Press releases have traditionally been the “go-to” format to broadcast corporate news to the world. In fact, in some countries, they remain the preferred way of interaction with the media.
After all, a press release is a piece where you can scatter all your key messages, your CEO’s name (and many virtues), and even the very creative copy your marketing department came up with to describe your latest product.
But, in an information-overloaded world, a well-crafted press release, cleared by your manager, approved by marketing, and blessed by Legal is the equivalent of making a lot of money playing Monopoly: a gratifying yet meaningless achievement.
If you add up all the time and talent involved in writing, checking, waiting for clearance, proofreading, sending, and following up, the press release turns out to be a considerably expensive product.
And if you think that every journalist receives dozens of them every day, and very few get published, the press release has to be one of the formats with the lowest return of investment in the entire communication business.
Thankfully, you have a ton of other options: a tweet by your CEO, a short video, an infographic, even a phone call, a text, or a WhatsApp message to a few of your closest allies in the media could be way more effective.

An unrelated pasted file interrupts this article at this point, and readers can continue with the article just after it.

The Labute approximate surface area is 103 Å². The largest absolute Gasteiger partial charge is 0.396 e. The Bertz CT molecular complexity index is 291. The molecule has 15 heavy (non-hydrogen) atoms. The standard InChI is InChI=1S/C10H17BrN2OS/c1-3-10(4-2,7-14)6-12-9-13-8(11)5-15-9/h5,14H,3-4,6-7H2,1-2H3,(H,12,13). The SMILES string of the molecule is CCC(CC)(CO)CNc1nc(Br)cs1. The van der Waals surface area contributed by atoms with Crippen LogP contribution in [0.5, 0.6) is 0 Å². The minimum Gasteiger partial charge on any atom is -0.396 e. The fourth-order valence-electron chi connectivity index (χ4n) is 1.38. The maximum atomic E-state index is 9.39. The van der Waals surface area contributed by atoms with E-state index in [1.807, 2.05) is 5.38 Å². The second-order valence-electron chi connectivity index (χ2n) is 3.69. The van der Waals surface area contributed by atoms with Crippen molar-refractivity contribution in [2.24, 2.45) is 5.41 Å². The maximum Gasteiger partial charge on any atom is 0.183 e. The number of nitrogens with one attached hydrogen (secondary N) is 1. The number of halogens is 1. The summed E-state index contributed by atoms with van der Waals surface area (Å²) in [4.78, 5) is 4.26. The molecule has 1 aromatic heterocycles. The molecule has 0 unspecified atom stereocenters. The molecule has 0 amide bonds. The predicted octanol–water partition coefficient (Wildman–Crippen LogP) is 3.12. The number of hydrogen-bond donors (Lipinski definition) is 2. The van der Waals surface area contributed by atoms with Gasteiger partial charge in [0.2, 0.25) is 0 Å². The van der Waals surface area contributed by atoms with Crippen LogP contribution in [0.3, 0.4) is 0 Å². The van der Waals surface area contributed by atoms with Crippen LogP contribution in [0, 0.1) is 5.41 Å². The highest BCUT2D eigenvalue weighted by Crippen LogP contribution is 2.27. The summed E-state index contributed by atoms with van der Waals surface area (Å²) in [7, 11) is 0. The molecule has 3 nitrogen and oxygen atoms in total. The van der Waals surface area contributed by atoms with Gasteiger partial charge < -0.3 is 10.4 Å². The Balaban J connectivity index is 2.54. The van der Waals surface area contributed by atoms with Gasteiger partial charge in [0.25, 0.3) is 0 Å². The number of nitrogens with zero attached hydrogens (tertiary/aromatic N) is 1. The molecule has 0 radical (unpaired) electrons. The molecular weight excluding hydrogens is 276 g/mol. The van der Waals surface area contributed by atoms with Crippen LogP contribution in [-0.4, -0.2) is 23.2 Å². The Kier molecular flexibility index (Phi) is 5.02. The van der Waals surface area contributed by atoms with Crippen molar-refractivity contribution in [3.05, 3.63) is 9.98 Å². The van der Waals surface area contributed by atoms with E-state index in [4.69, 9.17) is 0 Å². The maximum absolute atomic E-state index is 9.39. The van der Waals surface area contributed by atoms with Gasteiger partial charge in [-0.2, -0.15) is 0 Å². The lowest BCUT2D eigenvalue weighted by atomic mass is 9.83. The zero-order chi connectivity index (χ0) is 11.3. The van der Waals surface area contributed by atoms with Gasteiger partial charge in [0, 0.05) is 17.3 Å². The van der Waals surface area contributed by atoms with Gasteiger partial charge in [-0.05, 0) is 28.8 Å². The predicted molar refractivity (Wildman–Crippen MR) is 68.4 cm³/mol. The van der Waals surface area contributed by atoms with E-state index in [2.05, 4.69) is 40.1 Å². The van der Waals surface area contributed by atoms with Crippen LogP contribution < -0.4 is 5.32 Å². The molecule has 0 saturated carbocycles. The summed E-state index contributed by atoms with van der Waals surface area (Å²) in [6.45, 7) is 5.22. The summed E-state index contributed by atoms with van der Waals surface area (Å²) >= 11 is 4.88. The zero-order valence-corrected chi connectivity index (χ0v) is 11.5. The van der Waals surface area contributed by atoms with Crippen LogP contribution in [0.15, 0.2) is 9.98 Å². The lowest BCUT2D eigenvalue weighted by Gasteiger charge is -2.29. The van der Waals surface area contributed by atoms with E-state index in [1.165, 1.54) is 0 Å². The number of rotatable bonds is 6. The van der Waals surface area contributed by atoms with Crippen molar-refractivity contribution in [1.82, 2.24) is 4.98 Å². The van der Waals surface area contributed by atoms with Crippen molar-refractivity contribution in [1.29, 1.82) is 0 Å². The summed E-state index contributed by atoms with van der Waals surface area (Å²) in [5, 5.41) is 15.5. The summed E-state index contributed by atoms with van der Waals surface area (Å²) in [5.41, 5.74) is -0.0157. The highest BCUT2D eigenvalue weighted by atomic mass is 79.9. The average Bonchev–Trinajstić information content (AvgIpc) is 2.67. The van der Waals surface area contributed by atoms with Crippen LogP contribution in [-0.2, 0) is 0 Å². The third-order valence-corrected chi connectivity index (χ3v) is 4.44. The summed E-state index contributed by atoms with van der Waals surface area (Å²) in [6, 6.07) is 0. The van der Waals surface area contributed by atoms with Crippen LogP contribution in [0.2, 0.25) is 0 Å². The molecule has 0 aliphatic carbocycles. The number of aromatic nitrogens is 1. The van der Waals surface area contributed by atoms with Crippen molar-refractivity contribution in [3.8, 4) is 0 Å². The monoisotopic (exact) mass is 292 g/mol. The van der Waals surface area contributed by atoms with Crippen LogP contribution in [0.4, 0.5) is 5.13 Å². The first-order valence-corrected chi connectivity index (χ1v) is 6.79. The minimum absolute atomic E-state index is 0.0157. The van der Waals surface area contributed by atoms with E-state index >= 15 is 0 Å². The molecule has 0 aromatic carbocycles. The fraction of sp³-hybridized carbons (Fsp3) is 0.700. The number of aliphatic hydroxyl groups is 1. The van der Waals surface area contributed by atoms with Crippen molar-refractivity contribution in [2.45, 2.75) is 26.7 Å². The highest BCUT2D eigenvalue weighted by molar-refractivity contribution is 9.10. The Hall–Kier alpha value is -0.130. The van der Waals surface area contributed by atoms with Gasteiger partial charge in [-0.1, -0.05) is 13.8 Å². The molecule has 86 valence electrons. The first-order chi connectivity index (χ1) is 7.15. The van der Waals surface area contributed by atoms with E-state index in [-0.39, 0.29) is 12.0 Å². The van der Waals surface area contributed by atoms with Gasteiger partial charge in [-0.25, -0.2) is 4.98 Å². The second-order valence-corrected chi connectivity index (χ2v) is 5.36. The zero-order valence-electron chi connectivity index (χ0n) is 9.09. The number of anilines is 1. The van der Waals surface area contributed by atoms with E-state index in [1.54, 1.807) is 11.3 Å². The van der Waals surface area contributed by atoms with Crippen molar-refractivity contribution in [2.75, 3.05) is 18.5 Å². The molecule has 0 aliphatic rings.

But, if you still have to send that press release, make absolutely sure that:
- It’s newsworthy. It has to be a real breakthrough in your industry. Last quarter’s results are only relevant if you are Apple, McDonald’s, or the lab that found a cure for COVID-19.
- It’s relevant. A tech blog or a food influencer won’t bother with your press release if you are in the fashion industry.
- It’s tailored to your audience. In the previous example, the press release you send to the tech blogger should not be the same you send to the food influencer. Find the appropriate angle for each outlet.
- It’s not spam. A constant bombing of information is a guaranteed non-stop ticket to the trash bin.
- It’s specific. More than five paragraphs and you are condemned to oblivion. Make it about one thing and one thing only. Include your contact information, just in case, and some relevant links, but keep it short.
What do you think? Is the press release a thing of the past? Which formats are you using instead of a press release? Let me know in the comments.
Note: a group of international communications professionals, who also happen to be my friends, contributed to this article. They wish to remain unnamed, so in these pages I will refer to them as “The Engines”. Stay tuned for more communications stuff.